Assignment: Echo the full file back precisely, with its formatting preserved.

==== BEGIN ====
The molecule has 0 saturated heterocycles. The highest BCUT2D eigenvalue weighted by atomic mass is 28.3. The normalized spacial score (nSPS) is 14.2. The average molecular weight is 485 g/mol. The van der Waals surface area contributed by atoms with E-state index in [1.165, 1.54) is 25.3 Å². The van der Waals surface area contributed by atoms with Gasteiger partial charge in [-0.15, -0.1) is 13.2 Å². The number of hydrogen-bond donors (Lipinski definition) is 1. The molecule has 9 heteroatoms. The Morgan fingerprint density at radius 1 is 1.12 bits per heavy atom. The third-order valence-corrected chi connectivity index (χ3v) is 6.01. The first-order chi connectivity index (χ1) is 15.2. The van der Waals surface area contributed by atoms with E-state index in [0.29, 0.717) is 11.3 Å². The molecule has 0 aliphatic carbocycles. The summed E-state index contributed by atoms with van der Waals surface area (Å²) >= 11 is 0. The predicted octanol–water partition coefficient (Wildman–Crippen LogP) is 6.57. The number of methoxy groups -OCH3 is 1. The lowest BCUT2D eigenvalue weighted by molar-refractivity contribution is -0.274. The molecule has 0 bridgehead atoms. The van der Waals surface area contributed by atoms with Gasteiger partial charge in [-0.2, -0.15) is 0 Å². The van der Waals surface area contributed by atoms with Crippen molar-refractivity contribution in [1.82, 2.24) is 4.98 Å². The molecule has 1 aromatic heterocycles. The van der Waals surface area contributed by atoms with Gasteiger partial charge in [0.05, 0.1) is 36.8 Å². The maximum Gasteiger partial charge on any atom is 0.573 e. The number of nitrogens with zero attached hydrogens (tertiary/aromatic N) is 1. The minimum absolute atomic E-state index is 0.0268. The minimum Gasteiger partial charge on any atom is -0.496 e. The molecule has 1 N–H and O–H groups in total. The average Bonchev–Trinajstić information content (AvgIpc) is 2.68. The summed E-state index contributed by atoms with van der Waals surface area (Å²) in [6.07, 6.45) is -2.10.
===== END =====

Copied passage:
The molecule has 0 saturated heterocycles. The highest BCUT2D eigenvalue weighted by atomic mass is 28.3. The normalized spacial score (nSPS) is 14.2. The average molecular weight is 485 g/mol. The van der Waals surface area contributed by atoms with E-state index in [1.165, 1.54) is 25.3 Å². The van der Waals surface area contributed by atoms with Gasteiger partial charge in [-0.15, -0.1) is 13.2 Å². The number of hydrogen-bond donors (Lipinski definition) is 1. The molecule has 9 heteroatoms. The Morgan fingerprint density at radius 1 is 1.12 bits per heavy atom. The third-order valence-corrected chi connectivity index (χ3v) is 6.01. The first-order chi connectivity index (χ1) is 15.2. The van der Waals surface area contributed by atoms with E-state index in [0.29, 0.717) is 11.3 Å². The molecule has 0 aliphatic carbocycles. The summed E-state index contributed by atoms with van der Waals surface area (Å²) >= 11 is 0. The predicted octanol–water partition coefficient (Wildman–Crippen LogP) is 6.57. The number of methoxy groups -OCH3 is 1. The lowest BCUT2D eigenvalue weighted by molar-refractivity contribution is -0.274. The molecule has 0 bridgehead atoms. The van der Waals surface area contributed by atoms with Gasteiger partial charge in [-0.2, -0.15) is 0 Å². The van der Waals surface area contributed by atoms with Crippen molar-refractivity contribution in [1.82, 2.24) is 4.98 Å². The molecule has 1 aromatic heterocycles. The van der Waals surface area contributed by atoms with Gasteiger partial charge in [0.05, 0.1) is 36.8 Å². The maximum Gasteiger partial charge on any atom is 0.573 e. The number of nitrogens with zero attached hydrogens (tertiary/aromatic N) is 1. The minimum absolute atomic E-state index is 0.0268. The minimum Gasteiger partial charge on any atom is -0.496 e. The molecule has 1 N–H and O–H groups in total. The average Bonchev–Trinajstić information content (AvgIpc) is 2.68. The summed E-state index contributed by atoms with van der Waals surface area (Å²) in [6.07, 6.45) is -2.10.